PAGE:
On the negative side, the X5HW features proprietary battery connectors which can be a bit of a problem if you want to use aftermarket batteries or chargers with it. The X5HW also features clumsy aerial acrobatics, especially when it’s fully loaded and flown outdoors.

Apart from these minor issues, the X5HW is overall a very decent toy quadcopter. It’s a lot more stable and precise in the air compared to its predecessor. Thanks to a more subdued flight performance and superb implementation of the altitude hold feature, we are quite sure the X5HW will at least be as popular as the X5SW though it will certainly face stiff competition from rivals that feature 5.8G FPV.


Syma X5HW

Syma X5HW
8.26

Affordability

9/10

    Reliability

    8/10

      Features and Performance

      9/10

        Flight Time

        8/10

          Build Quality

          8/10

            Pros

            • Very stable in the air
            • Very accurate altitude hold
            • Affordable
            • Decent flight times

            Cons

            • Plunging flips
            • Proprietary battery connector

            Adrin Sham

            Adrin Sham is a designer and photographer turned drone enthusiast. Since buying a drone for aerial photography some years ago, he has since developed a passion for UAVs and all things related.

            You may also like...

            21 Responses

            1. Tomer says:

              Thanks for a great review!
              Will you be reviewing the Syma X5HC anytime soon?

              Thanks in advance!

              • Quadfly says:

                @ Tomer: unless you meant X54HC (note the extra “4”) then I should remind you that X5HC and X5HW are the same drone with only the camera being different, so there’s nothing to review.

                • Tomer says:

                  Thanks for your answer!
                  Is it possible to order the Syma X5HW and to switch the camera to a 720p camera (like the one on the X54HC )?

              • Adrin Sham says:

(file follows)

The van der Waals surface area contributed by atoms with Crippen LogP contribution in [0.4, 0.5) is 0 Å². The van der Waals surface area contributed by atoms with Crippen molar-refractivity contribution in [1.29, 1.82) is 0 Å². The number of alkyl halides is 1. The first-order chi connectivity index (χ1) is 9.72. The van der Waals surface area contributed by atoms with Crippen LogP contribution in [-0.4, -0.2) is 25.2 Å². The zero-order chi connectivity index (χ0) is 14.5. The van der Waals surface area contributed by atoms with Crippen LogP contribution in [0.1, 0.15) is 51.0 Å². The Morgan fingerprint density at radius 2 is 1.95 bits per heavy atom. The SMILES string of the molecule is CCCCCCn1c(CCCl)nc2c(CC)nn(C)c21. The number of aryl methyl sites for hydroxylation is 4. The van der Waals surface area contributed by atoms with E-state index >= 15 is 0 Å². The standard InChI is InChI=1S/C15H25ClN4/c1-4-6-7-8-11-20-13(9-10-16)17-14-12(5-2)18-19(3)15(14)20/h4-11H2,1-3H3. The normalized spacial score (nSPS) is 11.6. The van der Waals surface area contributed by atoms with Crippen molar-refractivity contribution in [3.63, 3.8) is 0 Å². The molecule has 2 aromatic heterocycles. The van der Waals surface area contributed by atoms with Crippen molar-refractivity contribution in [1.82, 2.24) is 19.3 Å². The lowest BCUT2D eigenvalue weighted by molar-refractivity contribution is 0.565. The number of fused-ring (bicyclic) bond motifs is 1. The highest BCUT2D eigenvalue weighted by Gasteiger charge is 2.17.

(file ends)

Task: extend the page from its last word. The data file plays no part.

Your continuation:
I’m glad you found this review useful. I have no plans of reviewing the X5HC since it is, as Quadfly has mentioned, merely a X5HW with a different camera (it does not feature WiFi FPV).

            2. Quadfly says:

              I’m very glad to read that they fixed the wind bug in these new models. And I notice that the propellers seems to mount differently: I don’t know if it’s a better system but it certainly looks better.

              Now a pet peeve of mine: it can do flips? Really Syma? Since when does anybody want a dedicated camera quad to flip? Especially one with a barometer? Syma stop being silly with this: you can make your camera quads more valuable by adding wide-angle lens to the cameras (if you needed a good suggestion).

              Finally the 5.8 GHz models are supposed to come out later this year. But personally I’ve lost my patience so I’ll probably settle for a more rudimentary “C” model for now.

            3. Shaheen says:

              I have syma x5 hw-1 , the altitude hold was greeat stable and precise but after one week the altitude hold now is not accurate sometimes going up and down and it’s hard to control , is there anyway to reset barometer cox I see some reviews that said it can be reset it but I don’t know how ? I tried calibration by push both sticks down and left and push down and right but no improvement for this problem

              • Adrin Sham says:

                Altitude hold brings a whole range of problems to toy drones. I’m not saying it is a completely bad idea but it does have its pros and cons. I recently published an article about the common problems that altitude hold can cause:

                http://www.thedronefiles.net/2016/06/20/when-flying-with-altitude-hold-is-a-bad-idea/

                Those stick movements you did was for resetting the drone’s gyroscope, not barometer. I’m not sure if the X5HW’s barometer can be reset or not. But I think there’s really no point in trying to reset it because the barometer registers a new launch altitude every time you arm the motors on the ground. In short, the barometer “resets” itself whenever you arm the motors.

                The problem of your drone not keeping a good altitude hold is probably caused by fluctuating wind currents and temperature around your drone. Wind can cause a barometer’s reading to fluctuate. It’s bad on some drones and not so on others. Were you flying your drone outdoors and did you sense any wind?

                Try flying your drone indoors in your living room without any air-conditioners or fans turned on. Make sure to shut all windows or doors to prevent any kind of air current in the room. It should be able to hold its altitude accurately when hovering in such calm flying conditions.

            4. Rob says: